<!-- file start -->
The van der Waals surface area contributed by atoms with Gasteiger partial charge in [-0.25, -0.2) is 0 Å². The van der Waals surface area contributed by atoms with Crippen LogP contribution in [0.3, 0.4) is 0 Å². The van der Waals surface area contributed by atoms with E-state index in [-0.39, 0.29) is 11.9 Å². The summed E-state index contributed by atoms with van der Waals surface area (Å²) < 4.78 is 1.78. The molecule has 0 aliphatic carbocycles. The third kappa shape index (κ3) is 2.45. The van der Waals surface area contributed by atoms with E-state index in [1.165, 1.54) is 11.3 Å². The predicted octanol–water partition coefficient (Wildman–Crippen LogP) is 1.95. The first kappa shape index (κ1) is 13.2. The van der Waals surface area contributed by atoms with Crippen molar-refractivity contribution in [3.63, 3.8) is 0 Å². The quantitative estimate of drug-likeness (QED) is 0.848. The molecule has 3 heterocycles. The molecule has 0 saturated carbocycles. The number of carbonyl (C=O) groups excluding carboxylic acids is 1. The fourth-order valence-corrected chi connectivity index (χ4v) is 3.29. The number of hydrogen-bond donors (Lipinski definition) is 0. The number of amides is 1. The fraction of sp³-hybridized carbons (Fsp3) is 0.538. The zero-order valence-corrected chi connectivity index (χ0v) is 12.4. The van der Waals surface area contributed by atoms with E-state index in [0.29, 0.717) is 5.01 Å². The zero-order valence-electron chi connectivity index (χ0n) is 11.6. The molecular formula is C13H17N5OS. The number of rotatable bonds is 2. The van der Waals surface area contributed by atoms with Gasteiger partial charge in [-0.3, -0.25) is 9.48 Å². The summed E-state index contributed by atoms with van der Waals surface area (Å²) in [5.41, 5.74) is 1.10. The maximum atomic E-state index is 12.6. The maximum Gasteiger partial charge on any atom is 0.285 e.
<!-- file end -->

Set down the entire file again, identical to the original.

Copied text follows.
The van der Waals surface area contributed by atoms with Gasteiger partial charge in [-0.25, -0.2) is 0 Å². The van der Waals surface area contributed by atoms with Crippen LogP contribution in [0.3, 0.4) is 0 Å². The van der Waals surface area contributed by atoms with E-state index in [-0.39, 0.29) is 11.9 Å². The summed E-state index contributed by atoms with van der Waals surface area (Å²) < 4.78 is 1.78. The molecule has 0 aliphatic carbocycles. The third kappa shape index (κ3) is 2.45. The van der Waals surface area contributed by atoms with E-state index in [1.165, 1.54) is 11.3 Å². The predicted octanol–water partition coefficient (Wildman–Crippen LogP) is 1.95. The first kappa shape index (κ1) is 13.2. The van der Waals surface area contributed by atoms with Crippen molar-refractivity contribution in [3.63, 3.8) is 0 Å². The quantitative estimate of drug-likeness (QED) is 0.848. The molecule has 3 heterocycles. The molecule has 0 saturated carbocycles. The number of carbonyl (C=O) groups excluding carboxylic acids is 1. The fourth-order valence-corrected chi connectivity index (χ4v) is 3.29. The number of hydrogen-bond donors (Lipinski definition) is 0. The number of amides is 1. The fraction of sp³-hybridized carbons (Fsp3) is 0.538. The zero-order valence-corrected chi connectivity index (χ0v) is 12.4. The van der Waals surface area contributed by atoms with E-state index in [0.29, 0.717) is 5.01 Å². The zero-order valence-electron chi connectivity index (χ0n) is 11.6. The molecular formula is C13H17N5OS. The number of rotatable bonds is 2. The van der Waals surface area contributed by atoms with Gasteiger partial charge in [-0.3, -0.25) is 9.48 Å². The summed E-state index contributed by atoms with van der Waals surface area (Å²) in [5.41, 5.74) is 1.10. The maximum atomic E-state index is 12.6. The maximum Gasteiger partial charge on any atom is 0.285 e.